Many home insurance carriers in Texas have reduced or frozen their underwriting business for new policies. However, unlike Florida and California, major insurance companies have not completely withdrawn from the Texas market. There are still over 100 companies offering home insurance in various regions of the state. Despite this, there are restrictions on new policy writing due to recent disasters like wildfires. Insurance carriers aim to avoid concentrated risk and are cautious about expanding their policies in vulnerable areas. This caution is driven by the need for geographic diversification to manage potential losses effectively. As a result, rising insurance premiums remain a concern.
The state of the home insurance market in Texas has significant implications for homeowners, buyers, sellers, and real estate agents statewide. The restrictions and rate hikes have raised concerns and prompted Bubble to closely monitor the situation. We are analyzing the causes behind these developments and their potential impact on current and future homeowners in Texas.
The restrictions mainly affect new home insurance policies rather than renewals. Climate change and its unpredictable and severe events, like wildfires, hurricanes, and flooding, have led to increased claims payouts, affecting insurance carriers’ loss ratios. Texas’s high inflation rate, especially for building materials, has rendered previous premium rates inadequate due to rising residential construction costs. Increased labor costs and supply chain issues have further worsened the market situation. The shelter component of inflation has risen by 9.9% annually, while construction costs have increased at a rate of 13 to 15% annually.
Texas is highly susceptible to hailstorms, experiencing an average of 25 to 30 hail days annually, and ranks second in the country for the total number of wildfires.
Here are some of the Texas metro area level hazards and risks and the common claims there –
|Area||Common Insurance Claim||Top Property Risk|
|DFW||Fire, Wind & Water Damage||Lightning|
|Austin||Theft, Freezing Water & Water Damage||Hail|
|San Antonio||Theft, Freezing Water & Wind||Lightning|
|El Paso||Water Damage, Freezing Water & Wind||Flooding|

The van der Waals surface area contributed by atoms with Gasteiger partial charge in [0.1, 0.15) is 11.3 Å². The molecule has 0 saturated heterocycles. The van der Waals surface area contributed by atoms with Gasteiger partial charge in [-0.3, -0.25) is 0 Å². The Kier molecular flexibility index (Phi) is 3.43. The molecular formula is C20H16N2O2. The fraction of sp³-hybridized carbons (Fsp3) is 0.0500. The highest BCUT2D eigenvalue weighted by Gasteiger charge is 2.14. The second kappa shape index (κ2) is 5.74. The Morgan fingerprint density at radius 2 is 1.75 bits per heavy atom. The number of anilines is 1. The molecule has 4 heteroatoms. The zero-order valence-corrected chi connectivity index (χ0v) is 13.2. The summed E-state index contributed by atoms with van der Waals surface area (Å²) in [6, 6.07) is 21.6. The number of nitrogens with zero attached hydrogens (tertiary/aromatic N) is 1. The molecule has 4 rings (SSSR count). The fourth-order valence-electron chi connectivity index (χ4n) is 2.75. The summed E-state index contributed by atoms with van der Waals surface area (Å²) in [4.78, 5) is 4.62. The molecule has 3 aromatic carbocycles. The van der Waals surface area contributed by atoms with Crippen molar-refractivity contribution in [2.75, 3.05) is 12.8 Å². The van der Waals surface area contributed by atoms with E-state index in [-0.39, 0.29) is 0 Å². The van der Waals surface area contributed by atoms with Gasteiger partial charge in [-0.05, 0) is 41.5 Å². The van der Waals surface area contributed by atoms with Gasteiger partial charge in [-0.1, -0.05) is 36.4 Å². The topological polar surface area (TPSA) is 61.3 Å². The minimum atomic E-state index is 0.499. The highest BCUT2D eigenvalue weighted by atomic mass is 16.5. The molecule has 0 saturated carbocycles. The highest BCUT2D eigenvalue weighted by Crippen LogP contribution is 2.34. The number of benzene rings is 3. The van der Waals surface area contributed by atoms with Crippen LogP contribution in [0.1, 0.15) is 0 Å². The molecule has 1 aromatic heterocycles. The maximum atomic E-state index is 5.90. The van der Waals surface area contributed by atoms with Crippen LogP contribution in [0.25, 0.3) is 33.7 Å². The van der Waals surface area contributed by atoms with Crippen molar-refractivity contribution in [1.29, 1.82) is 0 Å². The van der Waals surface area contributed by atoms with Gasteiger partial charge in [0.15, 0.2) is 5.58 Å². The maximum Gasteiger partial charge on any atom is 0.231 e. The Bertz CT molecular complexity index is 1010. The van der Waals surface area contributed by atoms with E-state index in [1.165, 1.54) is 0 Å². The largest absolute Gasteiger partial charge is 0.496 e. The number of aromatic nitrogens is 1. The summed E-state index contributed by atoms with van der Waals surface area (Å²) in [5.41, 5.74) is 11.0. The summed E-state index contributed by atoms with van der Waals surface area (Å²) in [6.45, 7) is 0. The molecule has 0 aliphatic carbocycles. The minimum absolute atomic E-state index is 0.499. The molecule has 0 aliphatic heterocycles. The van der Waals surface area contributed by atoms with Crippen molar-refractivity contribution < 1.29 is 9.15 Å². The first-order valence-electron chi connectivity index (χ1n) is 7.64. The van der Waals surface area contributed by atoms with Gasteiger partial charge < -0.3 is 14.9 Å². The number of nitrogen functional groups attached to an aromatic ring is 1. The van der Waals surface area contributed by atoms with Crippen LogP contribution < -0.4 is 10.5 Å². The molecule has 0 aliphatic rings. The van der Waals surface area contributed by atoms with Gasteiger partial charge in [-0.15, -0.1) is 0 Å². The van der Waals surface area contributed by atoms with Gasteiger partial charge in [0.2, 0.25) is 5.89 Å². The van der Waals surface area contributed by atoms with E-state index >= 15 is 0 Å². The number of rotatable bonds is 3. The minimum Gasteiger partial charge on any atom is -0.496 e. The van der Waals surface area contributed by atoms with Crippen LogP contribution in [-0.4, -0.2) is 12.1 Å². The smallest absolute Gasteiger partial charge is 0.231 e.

|Houston||Theft, Freezing Water & Water Damage||Flooding|
In recent years, while replacement and rebuilding costs surged, home insurance premium rates in Texas either remained static or inadequate. Texas operates as a “file and use” state, making the process of formalizing upward rate revisions simpler. Insurance carriers can file their rate increase request with the Texas Department of Insurance and implement the changes without waiting for official approval. Regulators may seek data from the companies for clarification, but overall, the approval of rate hikes is a relatively smooth process.
Geographic-based underwriting is the way forward for precise risk assessment and pricing. Improved coordination, private-public partnerships, and fair regulations can tackle the pressing concern: affordable home insurance rates for Texas homebuyers. Bubble leads in climate impact assessment with our unique Bubble HomeScoresTM, covering perils by zip code in Texas and beyond. Expect city-specific guides for homeowners to counter climate change, plus frequent market updates.
- The move by insurers refers mostly to new policies and not renewals. There are restrictions by counties, zip codes, and regions where new underwriting has been frozen by many carriers on a temporary basis.
- The reasons: Climate change, unpredictability, inflation, and uncertainty over optimum premium rates.
- Premium rates have remained inadequate while costs to replace and rebuild have surged over recent years.
- The home insurance market, while hardened, is not inactive. A number of carriers are still writing policies in different parts of the state.